More evidence that taxes affect behavior

Higher taxes actually alter people's behavior?  Is that really possible?  Here is something to remember the next time the Congressional Budget Office or the White House assumes that tax increases won't alter people's behavior.  From Bloomberg News:
More than 150 companies, from Costco Wholesale Corp. to Las Vegas Sands Corp. (LVS), have declared special dividends totaling about $20 billion this quarter to avoid anticipated tax increases in 2013, according to data compiled by Bloomberg. Others, including law and private-equity firms, probably will pay bonuses, partnership distributions and commissions early for tax reasons, according to Lou Crandall, chief economist at Wrightson ICAP LLC in Jersey City, New Jersey.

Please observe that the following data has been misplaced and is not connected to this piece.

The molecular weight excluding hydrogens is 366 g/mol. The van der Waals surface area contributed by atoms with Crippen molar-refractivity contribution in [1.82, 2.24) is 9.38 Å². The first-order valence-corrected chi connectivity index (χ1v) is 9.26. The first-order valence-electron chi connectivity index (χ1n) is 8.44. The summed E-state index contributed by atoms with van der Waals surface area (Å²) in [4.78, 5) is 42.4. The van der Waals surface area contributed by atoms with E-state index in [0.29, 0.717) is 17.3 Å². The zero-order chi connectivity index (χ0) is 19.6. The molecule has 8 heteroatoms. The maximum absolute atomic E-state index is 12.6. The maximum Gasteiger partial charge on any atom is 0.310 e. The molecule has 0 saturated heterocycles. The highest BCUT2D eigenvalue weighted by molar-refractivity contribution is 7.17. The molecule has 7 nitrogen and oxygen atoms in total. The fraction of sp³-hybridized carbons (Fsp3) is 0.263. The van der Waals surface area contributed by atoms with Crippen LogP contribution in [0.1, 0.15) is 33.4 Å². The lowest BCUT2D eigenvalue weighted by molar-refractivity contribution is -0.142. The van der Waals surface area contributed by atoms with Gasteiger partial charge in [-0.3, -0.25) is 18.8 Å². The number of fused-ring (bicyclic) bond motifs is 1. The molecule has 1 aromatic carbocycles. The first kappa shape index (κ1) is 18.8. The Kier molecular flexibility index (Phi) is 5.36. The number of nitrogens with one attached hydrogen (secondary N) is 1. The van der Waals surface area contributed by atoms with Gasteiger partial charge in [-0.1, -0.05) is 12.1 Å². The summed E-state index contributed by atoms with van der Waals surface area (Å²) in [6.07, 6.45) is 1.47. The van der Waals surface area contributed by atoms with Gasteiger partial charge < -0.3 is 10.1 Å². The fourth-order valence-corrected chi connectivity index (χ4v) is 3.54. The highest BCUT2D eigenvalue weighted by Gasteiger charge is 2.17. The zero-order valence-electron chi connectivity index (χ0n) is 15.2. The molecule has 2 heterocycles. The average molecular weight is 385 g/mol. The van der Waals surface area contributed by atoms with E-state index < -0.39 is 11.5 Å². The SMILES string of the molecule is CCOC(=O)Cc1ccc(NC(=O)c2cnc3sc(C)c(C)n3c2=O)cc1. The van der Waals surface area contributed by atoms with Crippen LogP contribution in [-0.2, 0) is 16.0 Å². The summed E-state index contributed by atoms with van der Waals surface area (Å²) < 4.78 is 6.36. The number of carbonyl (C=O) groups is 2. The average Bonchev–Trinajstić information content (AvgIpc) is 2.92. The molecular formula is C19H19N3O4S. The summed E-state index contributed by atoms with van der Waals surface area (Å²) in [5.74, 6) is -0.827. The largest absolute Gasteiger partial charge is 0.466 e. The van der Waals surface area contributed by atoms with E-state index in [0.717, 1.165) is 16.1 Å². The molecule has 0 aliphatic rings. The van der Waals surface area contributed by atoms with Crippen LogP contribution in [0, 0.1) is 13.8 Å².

“We’re going to have a big jump in household income in the fourth quarter” said Crandall, whose company is a subsidiary of ICAP Plc, the world’s largest broker of transactions between banks. “It’s going to be in excess of $50 billion.” 
Much of that will go to upper-income Americans, the very people Obama has targeted to pay higher taxes, including Las Vegas Sands controlling shareholder and Chief Executive Officer Sheldon Adelson. 
Of the $123.6 billion in qualified dividends reported to the government for 2009, about 52 percent was received by those making more than $250,000 for the year, according to the latest data available from the Internal Revenue Service. . . . .
Now Intel is considering increasing its dividend payment.

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